General view of the Church Complex (Fadi Shawkat Haddad)

General view of the Church Complex (Fadi Shawkat Haddad)

The Church Complex, west of the Church of St Theodore, has three adjoining churches that share an atrium. All were built between AD 529 and AD 533.

The Church of St George, on the south side, was still in use in the 8th century, when its mosaics were destroyed by iconoclasts opposed to the representation of humans and animals.

The mosaic floor of the Church of St John the Baptist, in the middle, is also damaged, but images can be seen of the four seasons, plants and animals, and the Egyptian cities of Alexandria and Memphis.

The Church of Sts Cosmas and Damian, twin brothers who were doctors, is on the north side. Its mosaic floor, the most splendid in Jerash, has survived. Besides gazelles, rabbits, peacocks, sheep and other animals, the images include the churchwarden Theodore and his wife Georgia, praying with outspread arms.

West of the Church Complex is the Church of St Genesius, built in AD 611 — just three years before the Persian invasion that was the beginning of the end for Jerash.


Tel.: 962 2 635-1272 (Visitors’ Centre)

Open: Apr-Oct 8am-6pm; Nov-Mar 8am-5pm. Last entry to site one hour before closing time.



Bourbon, Fabio, and Lavagno, Enrico: The Holy Land Archaeological Guide to Israel, Sinai and Jordan (White Star, 2009)
Caffulli, Giuseppe: “Jerash, Pompeii of the East”, Holy Land Review, spring 2010
Dyer, Charles H., and Hatteberg, Gregory A.: The New Christian Traveler’s Guide to the Holy Land (Moody, 2006)
Freeman-Grenville, G. S. P.: The Holy Land: A Pilgrim’s Guide to Israel, Jordan and the Sinai (Continuum Publishing, 1996)
Haddad, Fadi Shawkat: A Christian Pilgrimage Journey in Jordan (published by author, PO Box 135, Amman 11733, 2015)


External links

Jerash, Jordan (AtlasTours)
Jerash (VisitJordan)


West Bank



Christian village of Taybeh (© Custodia Terrae Sanctae)

The Palestinian village of Taybeh, the only Christian town left in Israel or Palestine, holds fast to its memory of Jesus seeking refuge there shortly before his crucifixion.

The Gospel of John says Jesus went to Taybeh — then called Ephraim — after he raised Lazarus to life and the Jewish authorities planned to put Jesus to death.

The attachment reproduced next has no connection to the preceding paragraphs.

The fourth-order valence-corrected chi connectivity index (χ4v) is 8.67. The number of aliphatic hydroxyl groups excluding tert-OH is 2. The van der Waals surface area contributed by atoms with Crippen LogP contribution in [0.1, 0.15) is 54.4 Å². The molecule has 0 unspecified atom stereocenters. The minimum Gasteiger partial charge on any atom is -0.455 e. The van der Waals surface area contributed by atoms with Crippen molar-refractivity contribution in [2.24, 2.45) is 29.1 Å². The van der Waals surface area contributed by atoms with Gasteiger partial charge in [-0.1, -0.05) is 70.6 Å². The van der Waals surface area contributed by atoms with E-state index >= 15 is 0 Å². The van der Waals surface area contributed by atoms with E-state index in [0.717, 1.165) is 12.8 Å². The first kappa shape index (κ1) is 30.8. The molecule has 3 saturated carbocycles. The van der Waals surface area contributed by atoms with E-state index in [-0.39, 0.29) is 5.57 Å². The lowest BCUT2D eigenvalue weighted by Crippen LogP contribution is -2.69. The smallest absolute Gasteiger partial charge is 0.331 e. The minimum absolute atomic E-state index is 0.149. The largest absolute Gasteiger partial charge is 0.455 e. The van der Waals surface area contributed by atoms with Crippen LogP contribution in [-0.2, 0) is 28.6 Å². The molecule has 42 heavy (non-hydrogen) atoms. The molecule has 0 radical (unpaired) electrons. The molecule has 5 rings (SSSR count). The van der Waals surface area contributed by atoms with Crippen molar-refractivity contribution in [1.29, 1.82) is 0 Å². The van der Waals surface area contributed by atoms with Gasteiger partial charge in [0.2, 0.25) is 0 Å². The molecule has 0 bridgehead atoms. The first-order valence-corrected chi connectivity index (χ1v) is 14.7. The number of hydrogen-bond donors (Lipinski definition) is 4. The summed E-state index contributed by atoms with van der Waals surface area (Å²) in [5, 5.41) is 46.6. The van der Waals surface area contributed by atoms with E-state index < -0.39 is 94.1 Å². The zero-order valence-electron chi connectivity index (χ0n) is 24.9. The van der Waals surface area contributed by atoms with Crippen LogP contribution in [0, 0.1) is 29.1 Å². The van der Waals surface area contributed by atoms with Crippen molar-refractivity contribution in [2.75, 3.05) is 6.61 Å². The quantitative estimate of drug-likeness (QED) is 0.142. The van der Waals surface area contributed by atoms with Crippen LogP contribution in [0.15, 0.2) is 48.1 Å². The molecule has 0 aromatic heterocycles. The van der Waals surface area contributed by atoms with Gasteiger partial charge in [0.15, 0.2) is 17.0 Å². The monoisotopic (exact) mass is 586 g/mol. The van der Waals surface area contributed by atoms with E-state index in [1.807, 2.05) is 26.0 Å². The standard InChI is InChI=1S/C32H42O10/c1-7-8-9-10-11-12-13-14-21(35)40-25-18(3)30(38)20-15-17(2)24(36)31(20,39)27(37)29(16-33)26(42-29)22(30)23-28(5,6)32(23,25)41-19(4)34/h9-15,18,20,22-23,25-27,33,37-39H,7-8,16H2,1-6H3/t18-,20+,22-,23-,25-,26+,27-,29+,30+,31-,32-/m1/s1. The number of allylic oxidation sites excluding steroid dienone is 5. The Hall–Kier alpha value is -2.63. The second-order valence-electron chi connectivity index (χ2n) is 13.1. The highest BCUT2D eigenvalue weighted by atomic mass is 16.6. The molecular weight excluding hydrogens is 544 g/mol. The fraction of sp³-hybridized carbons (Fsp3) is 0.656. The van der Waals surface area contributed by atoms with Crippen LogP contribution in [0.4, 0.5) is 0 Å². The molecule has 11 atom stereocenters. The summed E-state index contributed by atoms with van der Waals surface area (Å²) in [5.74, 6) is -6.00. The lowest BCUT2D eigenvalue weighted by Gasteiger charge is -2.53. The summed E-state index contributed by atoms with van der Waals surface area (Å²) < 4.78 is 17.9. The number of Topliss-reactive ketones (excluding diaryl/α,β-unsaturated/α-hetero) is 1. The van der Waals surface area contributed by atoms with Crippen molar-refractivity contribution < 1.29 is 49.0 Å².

Jesus therefore no longer walked about openly among the Jews, but went from there to a town called Ephraim in the region near the wilderness; and he remained there with the disciples.” (John 11:54)

Taybeh (pronounced Tie-bay) is 30 kilometres northeast of Jerusalem and 12 kilometres northeast of Ramallah. From its elevated site between biblical Samaria and Judea, it overlooks the desert wilderness, the Jordan Valley, Jericho and the Dead Sea.


Jesus arriving in Taybeh, mosaic in Roman Catholic church (Seetheholyland.net)

Living amidst Muslim villages, Israeli settlements and military roadblocks, Taybeh’s inhabitants (numbering 1300 in 2010) are intensely proud of their Christian heritage.

The village’s Greek Orthodox, Roman Catholic (Latin) and Greek Catholic (Melkite) communities maintain an ecumenical spirit — even celebrating Christmas together on December 25 according to the Western calendar and Easter according to the Eastern calendar.


Patron is St George

The village of Taybeh was first settled by Canaanites about 2500 years before Jesus came to visit. It is mentioned as Ophrah (or Ofrah), a town of the tribe of Benjamin, in Joshua 18:23, and shown on the 6th-century Madaba mosaic map as “Ephron also Ephraia where went the Lord”.

The Muslim sultan Saladin changed the biblical name to Taybeh (meaning “good and kind” in Arabic) around 1187 after he found the inhabitants hospitable and generous.


Pomegranates complementing icon in Catholic church, Taybeh (Seetheholyland.net)

The villagers regard St George — whose traditional birthplace is Lod, near Tel Aviv airport — as their patron. The Greek Orthodox and Melkite churches are both named in his honour.

They also see the pomegranate as a symbol of the fullness of Jesus’ suffering and Resurrection. This fruit appears as a motif in religious art in Taybeh.

A tradition says Jesus told the villagers a parable relating to this fruit, whose sweet seeds are protected by a bitter membrane. Using this image, Jesus explained that to reach the sweetness of his Resurrection he had to go through the bitterness of death.